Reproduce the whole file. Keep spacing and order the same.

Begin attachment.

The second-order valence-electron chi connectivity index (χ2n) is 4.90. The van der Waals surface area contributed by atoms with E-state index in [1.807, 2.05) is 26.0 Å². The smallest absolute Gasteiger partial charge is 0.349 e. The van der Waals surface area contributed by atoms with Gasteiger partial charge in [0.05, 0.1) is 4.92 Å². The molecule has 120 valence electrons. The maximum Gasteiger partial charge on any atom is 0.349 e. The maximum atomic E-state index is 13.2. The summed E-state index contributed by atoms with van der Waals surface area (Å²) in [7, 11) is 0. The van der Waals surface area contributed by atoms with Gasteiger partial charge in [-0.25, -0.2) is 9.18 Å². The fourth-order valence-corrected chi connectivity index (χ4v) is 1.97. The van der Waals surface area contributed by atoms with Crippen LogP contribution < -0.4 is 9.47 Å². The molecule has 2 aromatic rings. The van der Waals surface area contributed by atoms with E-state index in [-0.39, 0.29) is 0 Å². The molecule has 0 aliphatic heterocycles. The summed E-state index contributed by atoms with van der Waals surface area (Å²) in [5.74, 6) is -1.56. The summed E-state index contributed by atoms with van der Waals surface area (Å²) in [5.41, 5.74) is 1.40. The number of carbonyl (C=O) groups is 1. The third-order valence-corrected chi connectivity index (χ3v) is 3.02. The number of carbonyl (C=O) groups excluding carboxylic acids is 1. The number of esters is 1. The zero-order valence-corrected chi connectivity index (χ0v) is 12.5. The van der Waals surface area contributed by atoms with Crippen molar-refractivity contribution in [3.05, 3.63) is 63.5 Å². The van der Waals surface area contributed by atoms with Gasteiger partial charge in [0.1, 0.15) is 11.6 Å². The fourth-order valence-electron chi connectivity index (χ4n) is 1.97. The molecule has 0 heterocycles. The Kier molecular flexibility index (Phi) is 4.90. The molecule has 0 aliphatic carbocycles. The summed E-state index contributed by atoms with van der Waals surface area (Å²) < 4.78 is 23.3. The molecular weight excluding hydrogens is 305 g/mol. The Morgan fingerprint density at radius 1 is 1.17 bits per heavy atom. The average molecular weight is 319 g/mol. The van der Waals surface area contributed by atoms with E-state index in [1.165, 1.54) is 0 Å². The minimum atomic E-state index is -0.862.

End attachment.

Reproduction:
The second-order valence-electron chi connectivity index (χ2n) is 4.90. The van der Waals surface area contributed by atoms with E-state index in [1.807, 2.05) is 26.0 Å². The smallest absolute Gasteiger partial charge is 0.349 e. The van der Waals surface area contributed by atoms with Gasteiger partial charge in [0.05, 0.1) is 4.92 Å². The molecule has 120 valence electrons. The maximum Gasteiger partial charge on any atom is 0.349 e. The maximum atomic E-state index is 13.2. The summed E-state index contributed by atoms with van der Waals surface area (Å²) in [7, 11) is 0. The van der Waals surface area contributed by atoms with Gasteiger partial charge in [-0.25, -0.2) is 9.18 Å². The fourth-order valence-corrected chi connectivity index (χ4v) is 1.97. The van der Waals surface area contributed by atoms with Crippen LogP contribution < -0.4 is 9.47 Å². The molecule has 2 aromatic rings. The van der Waals surface area contributed by atoms with E-state index in [-0.39, 0.29) is 0 Å². The molecule has 0 aliphatic heterocycles. The summed E-state index contributed by atoms with van der Waals surface area (Å²) in [5.74, 6) is -1.56. The summed E-state index contributed by atoms with van der Waals surface area (Å²) in [5.41, 5.74) is 1.40. The number of carbonyl (C=O) groups is 1. The third-order valence-corrected chi connectivity index (χ3v) is 3.02. The number of carbonyl (C=O) groups excluding carboxylic acids is 1. The number of esters is 1. The zero-order valence-corrected chi connectivity index (χ0v) is 12.5. The van der Waals surface area contributed by atoms with Crippen molar-refractivity contribution in [3.05, 3.63) is 63.5 Å². The van der Waals surface area contributed by atoms with Gasteiger partial charge in [0.1, 0.15) is 11.6 Å². The fourth-order valence-electron chi connectivity index (χ4n) is 1.97. The molecule has 0 heterocycles. The Kier molecular flexibility index (Phi) is 4.90. The molecule has 0 aliphatic carbocycles. The summed E-state index contributed by atoms with van der Waals surface area (Å²) < 4.78 is 23.3. The molecular weight excluding hydrogens is 305 g/mol. The Morgan fingerprint density at radius 1 is 1.17 bits per heavy atom. The average molecular weight is 319 g/mol. The van der Waals surface area contributed by atoms with E-state index in [1.165, 1.54) is 0 Å². The minimum atomic E-state index is -0.862.